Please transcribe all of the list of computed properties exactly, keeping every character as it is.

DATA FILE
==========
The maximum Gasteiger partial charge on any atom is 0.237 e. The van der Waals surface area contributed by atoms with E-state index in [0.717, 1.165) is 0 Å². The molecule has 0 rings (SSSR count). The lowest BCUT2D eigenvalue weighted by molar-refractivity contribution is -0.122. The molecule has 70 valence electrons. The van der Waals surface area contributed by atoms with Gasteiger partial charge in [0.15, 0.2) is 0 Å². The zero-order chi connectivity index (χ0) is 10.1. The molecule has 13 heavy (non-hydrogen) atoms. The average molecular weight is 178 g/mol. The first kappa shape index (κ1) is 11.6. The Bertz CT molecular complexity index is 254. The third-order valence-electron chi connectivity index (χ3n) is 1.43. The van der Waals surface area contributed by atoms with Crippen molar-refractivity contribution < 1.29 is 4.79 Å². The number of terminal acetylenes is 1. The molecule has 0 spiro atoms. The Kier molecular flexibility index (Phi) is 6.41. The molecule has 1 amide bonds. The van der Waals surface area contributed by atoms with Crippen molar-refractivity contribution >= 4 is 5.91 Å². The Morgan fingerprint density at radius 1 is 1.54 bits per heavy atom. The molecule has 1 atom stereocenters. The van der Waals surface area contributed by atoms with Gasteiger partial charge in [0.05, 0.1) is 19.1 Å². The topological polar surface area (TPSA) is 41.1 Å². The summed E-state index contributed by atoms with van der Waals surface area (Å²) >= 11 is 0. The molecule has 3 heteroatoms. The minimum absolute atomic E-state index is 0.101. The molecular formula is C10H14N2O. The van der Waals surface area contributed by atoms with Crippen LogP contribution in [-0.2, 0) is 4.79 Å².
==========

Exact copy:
The maximum Gasteiger partial charge on any atom is 0.237 e. The van der Waals surface area contributed by atoms with E-state index in [0.717, 1.165) is 0 Å². The molecule has 0 rings (SSSR count). The lowest BCUT2D eigenvalue weighted by molar-refractivity contribution is -0.122. The molecule has 70 valence electrons. The van der Waals surface area contributed by atoms with Gasteiger partial charge in [0.15, 0.2) is 0 Å². The zero-order chi connectivity index (χ0) is 10.1. The molecule has 13 heavy (non-hydrogen) atoms. The average molecular weight is 178 g/mol. The first kappa shape index (κ1) is 11.6. The Bertz CT molecular complexity index is 254. The third-order valence-electron chi connectivity index (χ3n) is 1.43. The van der Waals surface area contributed by atoms with Crippen molar-refractivity contribution < 1.29 is 4.79 Å². The number of terminal acetylenes is 1. The molecule has 0 spiro atoms. The Kier molecular flexibility index (Phi) is 6.41. The molecule has 1 amide bonds. The van der Waals surface area contributed by atoms with Crippen molar-refractivity contribution >= 4 is 5.91 Å². The Morgan fingerprint density at radius 1 is 1.54 bits per heavy atom. The molecule has 1 atom stereocenters. The van der Waals surface area contributed by atoms with Gasteiger partial charge in [0.05, 0.1) is 19.1 Å². The topological polar surface area (TPSA) is 41.1 Å². The summed E-state index contributed by atoms with van der Waals surface area (Å²) >= 11 is 0. The molecule has 3 heteroatoms. The minimum absolute atomic E-state index is 0.101. The molecular formula is C10H14N2O. The van der Waals surface area contributed by atoms with Crippen LogP contribution in [-0.2, 0) is 4.79 Å².